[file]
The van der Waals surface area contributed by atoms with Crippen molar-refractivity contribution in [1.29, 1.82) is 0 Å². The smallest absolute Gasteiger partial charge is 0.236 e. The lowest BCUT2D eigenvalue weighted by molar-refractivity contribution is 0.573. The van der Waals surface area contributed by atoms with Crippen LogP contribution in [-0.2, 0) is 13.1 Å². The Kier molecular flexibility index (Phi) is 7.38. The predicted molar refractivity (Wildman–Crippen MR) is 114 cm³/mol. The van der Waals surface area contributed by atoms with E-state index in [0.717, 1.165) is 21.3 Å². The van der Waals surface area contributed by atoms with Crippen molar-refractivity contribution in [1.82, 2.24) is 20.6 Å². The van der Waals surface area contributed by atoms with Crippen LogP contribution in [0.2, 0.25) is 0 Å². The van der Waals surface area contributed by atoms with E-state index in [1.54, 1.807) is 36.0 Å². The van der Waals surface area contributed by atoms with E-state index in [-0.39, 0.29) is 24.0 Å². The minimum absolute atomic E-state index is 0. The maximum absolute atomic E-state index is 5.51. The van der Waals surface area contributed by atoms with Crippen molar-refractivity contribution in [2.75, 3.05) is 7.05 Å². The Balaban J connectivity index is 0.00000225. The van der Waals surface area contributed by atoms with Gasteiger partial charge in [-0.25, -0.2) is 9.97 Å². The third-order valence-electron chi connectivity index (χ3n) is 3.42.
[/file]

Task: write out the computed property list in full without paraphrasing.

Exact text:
The van der Waals surface area contributed by atoms with Crippen molar-refractivity contribution in [1.29, 1.82) is 0 Å². The smallest absolute Gasteiger partial charge is 0.236 e. The lowest BCUT2D eigenvalue weighted by molar-refractivity contribution is 0.573. The van der Waals surface area contributed by atoms with Crippen LogP contribution in [-0.2, 0) is 13.1 Å². The Kier molecular flexibility index (Phi) is 7.38. The predicted molar refractivity (Wildman–Crippen MR) is 114 cm³/mol. The van der Waals surface area contributed by atoms with E-state index in [0.717, 1.165) is 21.3 Å². The van der Waals surface area contributed by atoms with Crippen molar-refractivity contribution in [1.82, 2.24) is 20.6 Å². The van der Waals surface area contributed by atoms with Crippen LogP contribution in [0.2, 0.25) is 0 Å². The van der Waals surface area contributed by atoms with E-state index in [1.54, 1.807) is 36.0 Å². The van der Waals surface area contributed by atoms with E-state index in [-0.39, 0.29) is 24.0 Å². The minimum absolute atomic E-state index is 0. The maximum absolute atomic E-state index is 5.51. The van der Waals surface area contributed by atoms with Crippen molar-refractivity contribution in [2.75, 3.05) is 7.05 Å². The Balaban J connectivity index is 0.00000225. The van der Waals surface area contributed by atoms with Gasteiger partial charge in [-0.25, -0.2) is 9.97 Å². The third-order valence-electron chi connectivity index (χ3n) is 3.42.